Fig. 4. Amino-acid sequence similarity between the N-terminal domains of the NR4A receptors. The amino-acid sequence of the N-terminal domains of Nur77, Nurr1 and NOR-1 was aligned and the extent of sequence similarity is indicated with colors; e.g. blue indicates the regions where the sequence of the three NR4As is identical. In the Nur77 sequence, the CHEK2 target Thr88, the JNK1 target Ser95, the ERK2 target Thr143, the CK2 target Ser152, and the DNA-PK target Ser164 are indicated with arrows. In the Nurr1 sequence, the ERK2 targets Ser126 and Thr132, and the ERK5 targets Thr168 and Ser177 are indicated with arrows.



7.5.2 The interplay of NR4A receptors and the oncogene–tumor suppressor networks in cancer

Beard JA, Tenga A, Chen T
Cell Signal. 2015 Feb; 27(2):257-66


  • The expression and function of NR4As are dysregulated in multiple cancer types.
  • NR4As are positively regulated by oncogenic signaling pathways.
  • NR4As are capable of inhibiting tumor suppressor signaling.
  • The connectedness of NR4As with these pathways mediate their functions in cancer.
  • NR4A agonists and antagonists offer therapeutic strategies for cancer treatment.


Nuclear receptor (NR) subfamily 4 group A (NR4A) is a family of three highly homologous orphan nuclear receptors that have multiple physiological and pathological roles, including some in cancer. These NRs are reportedly dysregulated in multiple cancer types, with many studies demonstrating pro-oncogenic roles for NR4A1 (Nur77) and NR4A2 (Nurr1). Additionally, NR4A1 and NR4A3 (Nor-1) are described as tumor suppressors in leukemia. The dysregulation and functions of the NR4A members are due to many factors, including transcriptional regulation, protein-protein interactions, and post-translational modifications. These various levels of intracellular regulation result from the signaling cross-talk of the NR4A members with various signaling pathways, many of which are relevant to cancer and likely explain the family members’ functions in oncogenesis and tumor suppression. In this review, we discuss the multiple functions of the NR4A receptors in cancer and summarize a growing body of scientific literature that describes the interconnectedness of the NR4A receptors with various oncogene and tumor suppressor pathways.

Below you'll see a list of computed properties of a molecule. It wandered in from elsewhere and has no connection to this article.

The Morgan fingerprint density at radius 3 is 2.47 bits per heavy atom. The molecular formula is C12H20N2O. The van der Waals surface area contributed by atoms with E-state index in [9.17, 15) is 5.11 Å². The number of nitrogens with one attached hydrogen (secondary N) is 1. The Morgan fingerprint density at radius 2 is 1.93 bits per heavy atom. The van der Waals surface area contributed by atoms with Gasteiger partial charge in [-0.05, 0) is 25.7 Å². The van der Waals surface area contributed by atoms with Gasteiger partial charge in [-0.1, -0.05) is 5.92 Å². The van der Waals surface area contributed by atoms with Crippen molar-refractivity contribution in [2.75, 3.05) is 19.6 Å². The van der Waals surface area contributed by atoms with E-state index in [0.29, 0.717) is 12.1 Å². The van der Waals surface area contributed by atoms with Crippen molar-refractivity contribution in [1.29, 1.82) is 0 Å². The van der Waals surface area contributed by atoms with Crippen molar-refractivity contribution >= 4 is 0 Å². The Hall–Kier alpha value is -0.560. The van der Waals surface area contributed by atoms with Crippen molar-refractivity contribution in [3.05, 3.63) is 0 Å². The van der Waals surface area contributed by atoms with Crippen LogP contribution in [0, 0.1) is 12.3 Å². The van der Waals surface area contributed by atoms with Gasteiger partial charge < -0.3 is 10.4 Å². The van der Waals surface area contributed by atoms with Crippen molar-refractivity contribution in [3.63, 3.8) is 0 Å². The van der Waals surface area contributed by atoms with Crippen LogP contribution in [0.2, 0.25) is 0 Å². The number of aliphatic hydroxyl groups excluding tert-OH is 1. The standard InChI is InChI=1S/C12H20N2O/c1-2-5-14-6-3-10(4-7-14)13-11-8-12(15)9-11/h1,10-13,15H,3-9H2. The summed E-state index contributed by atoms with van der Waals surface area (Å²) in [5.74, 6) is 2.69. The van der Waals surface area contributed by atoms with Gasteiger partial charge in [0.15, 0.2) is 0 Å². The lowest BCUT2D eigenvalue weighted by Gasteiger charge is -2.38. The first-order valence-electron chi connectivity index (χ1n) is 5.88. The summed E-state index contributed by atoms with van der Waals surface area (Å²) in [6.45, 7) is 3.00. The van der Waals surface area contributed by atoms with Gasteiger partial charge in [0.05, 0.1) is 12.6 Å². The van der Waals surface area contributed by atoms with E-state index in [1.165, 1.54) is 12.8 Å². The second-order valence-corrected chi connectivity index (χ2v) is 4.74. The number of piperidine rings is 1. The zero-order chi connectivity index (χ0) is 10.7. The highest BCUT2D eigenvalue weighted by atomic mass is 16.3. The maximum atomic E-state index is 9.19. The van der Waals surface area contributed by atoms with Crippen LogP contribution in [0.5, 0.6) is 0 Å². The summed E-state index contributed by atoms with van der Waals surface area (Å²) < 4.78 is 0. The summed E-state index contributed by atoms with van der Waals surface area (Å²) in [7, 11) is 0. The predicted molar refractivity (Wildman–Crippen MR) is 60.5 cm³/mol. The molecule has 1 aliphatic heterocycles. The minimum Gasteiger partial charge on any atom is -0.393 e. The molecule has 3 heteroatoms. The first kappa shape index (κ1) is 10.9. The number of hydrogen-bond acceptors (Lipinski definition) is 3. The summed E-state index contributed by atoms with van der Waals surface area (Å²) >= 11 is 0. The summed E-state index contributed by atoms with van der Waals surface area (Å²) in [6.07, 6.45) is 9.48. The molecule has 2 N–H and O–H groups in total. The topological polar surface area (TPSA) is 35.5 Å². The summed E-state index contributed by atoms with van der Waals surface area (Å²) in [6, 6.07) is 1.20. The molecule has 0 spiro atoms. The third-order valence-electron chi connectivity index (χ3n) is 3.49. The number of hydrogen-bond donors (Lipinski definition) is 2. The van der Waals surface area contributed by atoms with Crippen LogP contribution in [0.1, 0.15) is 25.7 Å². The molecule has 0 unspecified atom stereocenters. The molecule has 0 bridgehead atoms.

NR4As are positively regulated by oncogenic signaling pathways

NR4A subfamily of nuclear receptors

NR4A subfamily of nuclear receptors


intracellular regulation result from the signaling cross-talk of the NR4A members



7.5.3 NLRX1 acts as tumor suppressor by regulating TNF-α induced apoptosis

Singh K, Poteryakhina A, Zheltukhin A, …Chumakov PM, Singh R.
Biochim Biophys Acta. 2015 May; 1853(5):1073-86


  • NLRX1 sensitizes cancer cells to TNF induced cell death by regulating Caspase-8.
  • NLRX1 localizes to mitochondria (mt) and regulates TNF induced mt-ROS generation.
  • Mitochondrial association of Caspase-8 with NLRX1 may regulate mt-ETC function.
  • NLRX1 expression in cancer cells suppresses tumorigenicity in nude mice.